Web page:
From the moment Vectorworks, Inc., previewed what was coming up in this latest version back in the spring of this year, at their new Design Summit event, there has been some exciting buzz building for its actual release amongst its user base. The company did something totally new at this first ever event, it previewed features coming up in the next release. And it did it at an event where users had an unprecedented level of interaction with the developers of the software, enabling a rich interaction between software supplier and software user.
The big news about Vectorworks 2016 is that it is arguably the biggest update to the Vectorworks product line in its history. Several developers running projects in the new research unit reached fruition status at the same time, including its new energy modeling technology, Energos, and its new Grasshopper-like algorithmic modeling and scripting environment, Marionette.
Still, the update for year 2016 contained some long-awaited answers to aspects of the program that affect architects the most, especially those working in large teams. Recently Dr. Biplab Sarkar, chief technology officer of Vectorworks, Inc., talked to me about the latest release, and I focused our discussion on two primary aspects: one particularly important for the BIM workflow, Project Sharing, and the other on Marionette, the first true cross-platform visual scripting algorithmic modeling and design environment. Below is our conversation.
AFR (Anthony Frausto-Robledo): Vectorworks’ CEO Sean Flaherty said that he was realizing that Marionette is much more than a scripting environment. What was he referring to in the bigger sense?
BS (Dr. Biplab Sarkar): I think he was referring to that it doesn’t just drive the geometry, products like Grasshopper with Rhino–that’s what they do, drive the geometry–and create a final shape when they run the script. But in our case we can actually store the script as a plugin object at the end of the script. So Marionette is not really just a geometry driver but something richer that taps into our plugin architecture in Vectorworks software.
AFR: Are you seeing folks generating this output yet?
BS: Yes, what we are seeing is users starting to already do this. For example, creating Marionette scripts that handle things such as skylights or lights and actually storing these scripts as actual plugin objects that they can use later by changing the parameters.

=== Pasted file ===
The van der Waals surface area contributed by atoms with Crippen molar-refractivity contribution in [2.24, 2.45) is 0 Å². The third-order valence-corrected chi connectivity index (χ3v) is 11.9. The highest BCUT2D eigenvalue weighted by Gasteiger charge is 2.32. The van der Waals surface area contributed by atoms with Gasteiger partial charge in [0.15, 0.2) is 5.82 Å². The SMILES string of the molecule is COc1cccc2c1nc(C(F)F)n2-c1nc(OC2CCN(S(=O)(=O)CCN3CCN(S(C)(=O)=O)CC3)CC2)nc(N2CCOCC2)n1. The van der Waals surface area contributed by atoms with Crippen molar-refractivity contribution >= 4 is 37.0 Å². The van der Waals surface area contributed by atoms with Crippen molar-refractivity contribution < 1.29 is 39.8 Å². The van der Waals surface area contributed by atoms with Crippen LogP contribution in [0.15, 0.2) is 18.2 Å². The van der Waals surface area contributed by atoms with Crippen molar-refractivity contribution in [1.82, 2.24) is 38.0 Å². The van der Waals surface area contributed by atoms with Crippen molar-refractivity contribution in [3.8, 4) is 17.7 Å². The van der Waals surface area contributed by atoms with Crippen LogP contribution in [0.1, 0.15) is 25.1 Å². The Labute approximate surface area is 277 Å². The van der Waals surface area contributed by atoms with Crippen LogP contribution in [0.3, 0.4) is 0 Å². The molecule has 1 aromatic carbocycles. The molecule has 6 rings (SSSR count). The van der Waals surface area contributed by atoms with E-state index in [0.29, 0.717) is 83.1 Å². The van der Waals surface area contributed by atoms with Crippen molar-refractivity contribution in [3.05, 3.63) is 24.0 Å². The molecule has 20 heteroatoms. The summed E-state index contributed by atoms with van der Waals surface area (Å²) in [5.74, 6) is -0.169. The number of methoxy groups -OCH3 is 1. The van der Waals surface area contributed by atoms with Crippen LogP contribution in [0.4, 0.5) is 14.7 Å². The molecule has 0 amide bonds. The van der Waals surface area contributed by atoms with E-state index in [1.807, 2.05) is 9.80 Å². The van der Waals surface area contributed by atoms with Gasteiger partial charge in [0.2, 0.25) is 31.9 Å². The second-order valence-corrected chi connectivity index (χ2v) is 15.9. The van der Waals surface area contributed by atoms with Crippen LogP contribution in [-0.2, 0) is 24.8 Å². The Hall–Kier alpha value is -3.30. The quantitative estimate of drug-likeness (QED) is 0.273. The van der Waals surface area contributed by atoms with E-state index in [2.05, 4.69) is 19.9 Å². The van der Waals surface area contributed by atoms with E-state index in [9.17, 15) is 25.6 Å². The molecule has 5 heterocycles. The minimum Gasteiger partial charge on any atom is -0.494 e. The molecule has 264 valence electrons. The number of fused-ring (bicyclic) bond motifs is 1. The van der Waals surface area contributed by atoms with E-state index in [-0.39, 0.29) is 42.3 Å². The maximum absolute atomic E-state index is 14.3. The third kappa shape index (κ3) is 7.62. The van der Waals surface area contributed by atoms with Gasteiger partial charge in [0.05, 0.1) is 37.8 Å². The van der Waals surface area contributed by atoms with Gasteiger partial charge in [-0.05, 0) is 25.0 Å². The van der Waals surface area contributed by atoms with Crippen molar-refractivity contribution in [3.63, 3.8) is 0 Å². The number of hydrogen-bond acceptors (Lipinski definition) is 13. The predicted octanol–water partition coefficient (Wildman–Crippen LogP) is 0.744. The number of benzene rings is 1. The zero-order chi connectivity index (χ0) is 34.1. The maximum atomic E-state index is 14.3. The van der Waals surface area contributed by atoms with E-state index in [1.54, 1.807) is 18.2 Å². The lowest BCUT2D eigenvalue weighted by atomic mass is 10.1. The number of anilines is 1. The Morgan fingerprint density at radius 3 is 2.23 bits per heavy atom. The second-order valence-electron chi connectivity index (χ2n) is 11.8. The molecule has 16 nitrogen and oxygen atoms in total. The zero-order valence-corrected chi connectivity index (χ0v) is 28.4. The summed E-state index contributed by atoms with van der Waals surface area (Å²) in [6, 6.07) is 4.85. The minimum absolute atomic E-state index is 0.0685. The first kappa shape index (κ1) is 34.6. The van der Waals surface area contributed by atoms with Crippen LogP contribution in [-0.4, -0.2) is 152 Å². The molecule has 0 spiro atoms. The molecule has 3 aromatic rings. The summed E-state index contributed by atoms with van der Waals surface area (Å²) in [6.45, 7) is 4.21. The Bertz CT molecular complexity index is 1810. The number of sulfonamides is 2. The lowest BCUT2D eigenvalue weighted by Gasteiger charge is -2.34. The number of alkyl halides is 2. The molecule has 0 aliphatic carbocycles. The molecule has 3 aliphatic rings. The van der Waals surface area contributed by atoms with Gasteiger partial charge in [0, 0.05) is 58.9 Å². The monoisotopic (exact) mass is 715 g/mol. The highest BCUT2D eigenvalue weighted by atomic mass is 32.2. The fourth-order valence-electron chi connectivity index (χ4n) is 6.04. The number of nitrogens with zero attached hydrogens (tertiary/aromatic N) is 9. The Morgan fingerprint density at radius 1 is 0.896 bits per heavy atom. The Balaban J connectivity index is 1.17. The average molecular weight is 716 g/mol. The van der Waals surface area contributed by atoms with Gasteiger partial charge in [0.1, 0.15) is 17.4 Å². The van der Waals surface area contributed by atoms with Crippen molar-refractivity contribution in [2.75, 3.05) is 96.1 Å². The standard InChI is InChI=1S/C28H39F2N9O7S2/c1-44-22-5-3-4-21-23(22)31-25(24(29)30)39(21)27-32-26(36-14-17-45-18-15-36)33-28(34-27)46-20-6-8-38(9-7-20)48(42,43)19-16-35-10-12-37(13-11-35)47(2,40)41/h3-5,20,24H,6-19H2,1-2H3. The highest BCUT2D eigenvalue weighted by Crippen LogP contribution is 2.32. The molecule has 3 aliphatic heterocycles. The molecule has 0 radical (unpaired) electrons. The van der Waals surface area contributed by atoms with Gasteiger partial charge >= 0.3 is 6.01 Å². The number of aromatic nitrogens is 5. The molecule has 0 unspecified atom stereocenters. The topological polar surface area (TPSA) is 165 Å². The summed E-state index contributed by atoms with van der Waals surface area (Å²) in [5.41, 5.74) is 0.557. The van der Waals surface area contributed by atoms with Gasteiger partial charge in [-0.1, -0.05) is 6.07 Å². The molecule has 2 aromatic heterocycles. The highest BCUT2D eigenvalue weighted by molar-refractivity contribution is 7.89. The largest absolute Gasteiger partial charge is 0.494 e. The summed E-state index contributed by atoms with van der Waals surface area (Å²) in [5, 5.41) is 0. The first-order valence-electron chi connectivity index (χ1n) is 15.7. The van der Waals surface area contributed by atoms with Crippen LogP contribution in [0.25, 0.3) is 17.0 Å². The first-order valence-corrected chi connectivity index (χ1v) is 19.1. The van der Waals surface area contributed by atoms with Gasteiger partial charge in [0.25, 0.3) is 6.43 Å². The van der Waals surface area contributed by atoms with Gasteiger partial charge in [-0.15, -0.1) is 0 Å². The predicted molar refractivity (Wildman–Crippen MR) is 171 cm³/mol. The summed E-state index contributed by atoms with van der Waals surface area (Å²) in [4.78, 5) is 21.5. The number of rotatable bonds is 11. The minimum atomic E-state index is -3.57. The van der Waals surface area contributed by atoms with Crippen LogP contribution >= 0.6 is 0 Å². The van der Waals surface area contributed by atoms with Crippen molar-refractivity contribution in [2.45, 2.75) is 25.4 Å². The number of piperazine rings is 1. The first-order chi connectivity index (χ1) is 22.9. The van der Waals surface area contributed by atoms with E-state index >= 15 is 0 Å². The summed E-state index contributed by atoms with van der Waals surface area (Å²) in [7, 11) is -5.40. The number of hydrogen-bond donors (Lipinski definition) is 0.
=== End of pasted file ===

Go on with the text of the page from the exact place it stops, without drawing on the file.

AFR: So it is then possible that manufactures could use Marionette to create “scriptable” BIM model elements or objects where users can change parameters to derive model object options?
BS: Yes, it could be. We are already seen some parallel processes from BIMobject®, for example. They have a different scripting environment that they support with manufacturers, using Rhino and their software tools.
We are thinking why not Marionette? Marionette can act very similarly to what those guys are doing with Rhino and the BIMobject environment.
AF: Right, and you guys also had a press release saying you were connecting Vectorworks into BIMobjects as well. Okay, so one other question I had regarding this is this: is it possible to setup an ODBC-based database¹ that can talk to Vectorworks and have it communicate with variables in Marionette scripts?
BS: It is possible. I was just talking to the development team about this but I don’t think we have tried it yet. There are Python calls that actually can access Vectorworks ODBC functionality. And of course, any record data function in Vectorworks can be connected to a database using ODBC connections. We could wrap the Python calls into a set of nodes so users could “wire up” an interface the way they want. We have not tried it yet but aim to.
AF: Let’s switch to the important point of how Marionette technology touches down in workflows in today’s users. Clearly this is technology that is bleeding edge in some respect and we all know how Grasshopper and Rhino are popular among architecture schools and cutting-edge design firms. But for all the other folks using Vectorworks today, what kind of training and support will you provide, what kind of aspirational materials will be offered to the installed base to give Marionette a try?
BS: We have posted a series of introductory training videos on our YouTube channel. On the community board we have actually created a Marionette area where users can share their nodes and scripts and get help and inspiration from one another. And that’s our mechanism for sharing to the outside world.
01 – this video is the first in a tutorial series on Marionette. Follow along to learn about this new technology for script-driven, parametric modeling on both Windows AND Mac!
We have a Marionette node for skylight design, for example, and a user took the example and changed the shape parameter simply from rectangular to circular and was amazed at the result that Marionette generated. All the other aspects of the script were maintained and this user was amazed at the simple power of this process. So this is the type of thing we want users to do, to access the examples and explore them and share their results with the community.
As the student community comes more online we will see even more of these being generated.
next page: Project Sharing & SubDivision Modeling